Sunday, July 15, 2007

Book Review: The Serpent Bride

I originally went to the library to pick up some underrated science fiction novels, but it didn't have any of the books I was looking for and I was forced to scan the New Fiction section for possibilities. I picked up The Serpent Bride because it sounded like it might be trashy fun: something on the order of Jacqueline Carey, but less porny.

When you Google "The Serpent Bride," the first result is a Harry Potter fanfic in which the author misspells Ginny Weasley's name multiple times in the first paragraph. Despite this, and despite my not having read the fic in question, I would probably recommend the story over the novel.

Things in this book that are more awful than Ginny/Draco:

  • Schemes to save the world that require forced marriages and involuntary pregnancies, which of course turn to love.

  • A southern place called Isembaard with a magical ruler.

  • An evil sentient glass pyramid. (Steve's reaction: "You know what would be better? A talking pie! That solves crimes!")

  • Birdmen with names like "WolfStar," "StarDrifter" and "StarWeb," some of whom can work magic by tapping the power of the "Star Dance."

  • The mortal incarnations of Light and Water, who are allegedly attempting to avert Armageddon, making rookie mistakes like trusting birdmen crossbred with innately evil wraiths, not killing the crazy guy they know is obsessed with the evil pyramid, and breaking up the forced marriage they so carefully orchestrated (because hey, mortal incarnations of Water have needs, too).

  • A female character has her position ripped from her, her child murdered, and is brutally gang-raped as a result of the actions of one character. She then falls in love with him.

  • Repeated grandfather-granddaughter incest.

  • People who sleep with each other because "blood calls to blood," not out of any conceivable motivation, because that is what the nonsensical plot requires.
The goofy names and CamelCase alone (StarDrifter? I think that was the name of a My Little Pony) made me want to throw the book across the room, but for some sick reason I kept reading, expecting that surely things would start to make sense soon. At first I was cutting it some slack because I thought it was by a new author, but then I realized she had published six other books in the same world. Six times times before, some editor has read a manuscript with orange-haired, purple-eyed winged sorcerers who screw their relatives and thought: $$$! This is a sign of the coming apocalypse. In fact, that makes The Serpent Bride the seventh sign, so get under your desks, children, because the end is nigh.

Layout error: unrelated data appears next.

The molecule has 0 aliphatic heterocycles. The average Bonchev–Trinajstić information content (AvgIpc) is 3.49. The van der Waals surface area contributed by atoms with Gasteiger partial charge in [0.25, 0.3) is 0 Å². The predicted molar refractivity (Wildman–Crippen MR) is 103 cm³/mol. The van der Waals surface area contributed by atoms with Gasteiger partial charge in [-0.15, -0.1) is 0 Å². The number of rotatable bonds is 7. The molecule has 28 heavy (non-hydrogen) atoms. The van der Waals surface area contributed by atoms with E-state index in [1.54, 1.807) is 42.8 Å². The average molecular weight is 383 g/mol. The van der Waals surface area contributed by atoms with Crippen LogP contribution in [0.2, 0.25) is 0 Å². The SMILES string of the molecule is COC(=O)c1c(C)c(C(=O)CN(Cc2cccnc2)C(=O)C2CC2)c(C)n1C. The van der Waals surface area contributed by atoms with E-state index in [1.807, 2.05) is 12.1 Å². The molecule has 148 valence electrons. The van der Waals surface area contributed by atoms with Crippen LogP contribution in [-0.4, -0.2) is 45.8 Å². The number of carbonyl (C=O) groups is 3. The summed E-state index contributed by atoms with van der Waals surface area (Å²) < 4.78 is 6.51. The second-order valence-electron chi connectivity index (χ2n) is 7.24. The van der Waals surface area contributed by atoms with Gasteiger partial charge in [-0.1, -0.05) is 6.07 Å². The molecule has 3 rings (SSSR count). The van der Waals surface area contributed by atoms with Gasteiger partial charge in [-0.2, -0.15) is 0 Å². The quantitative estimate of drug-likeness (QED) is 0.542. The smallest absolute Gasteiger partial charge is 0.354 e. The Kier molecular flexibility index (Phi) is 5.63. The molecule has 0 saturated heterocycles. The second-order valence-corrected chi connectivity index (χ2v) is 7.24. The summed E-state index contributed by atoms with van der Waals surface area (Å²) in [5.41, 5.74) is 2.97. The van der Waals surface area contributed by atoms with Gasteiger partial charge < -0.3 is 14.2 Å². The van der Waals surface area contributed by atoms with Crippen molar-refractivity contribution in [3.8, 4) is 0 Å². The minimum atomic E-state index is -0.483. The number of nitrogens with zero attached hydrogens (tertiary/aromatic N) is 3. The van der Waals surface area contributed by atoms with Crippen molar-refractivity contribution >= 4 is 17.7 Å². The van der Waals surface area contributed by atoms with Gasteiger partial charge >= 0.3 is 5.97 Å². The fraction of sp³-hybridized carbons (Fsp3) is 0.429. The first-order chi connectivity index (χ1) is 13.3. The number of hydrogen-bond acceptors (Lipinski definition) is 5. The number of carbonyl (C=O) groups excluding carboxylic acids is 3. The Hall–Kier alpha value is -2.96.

As even an animated critic would understand, it's a lot less fun to write a positive review than a negative one. I also read The Lies of Locke Lamora recently and enjoyed it, but I haven't written a post yet because it's more difficult to explain why a book is good than why it's bad. I may do a joint review of it and its soon-to-be-released sequel. In the meantime, read it, or some of the books in the Volokh thread, or even fanfiction by ESL students. But please, do not read this book.

UPDATE: Aspiring authors: Check out this filleting of a recent YA fantasy novel. Take heart that if these books can get published, so can yours.
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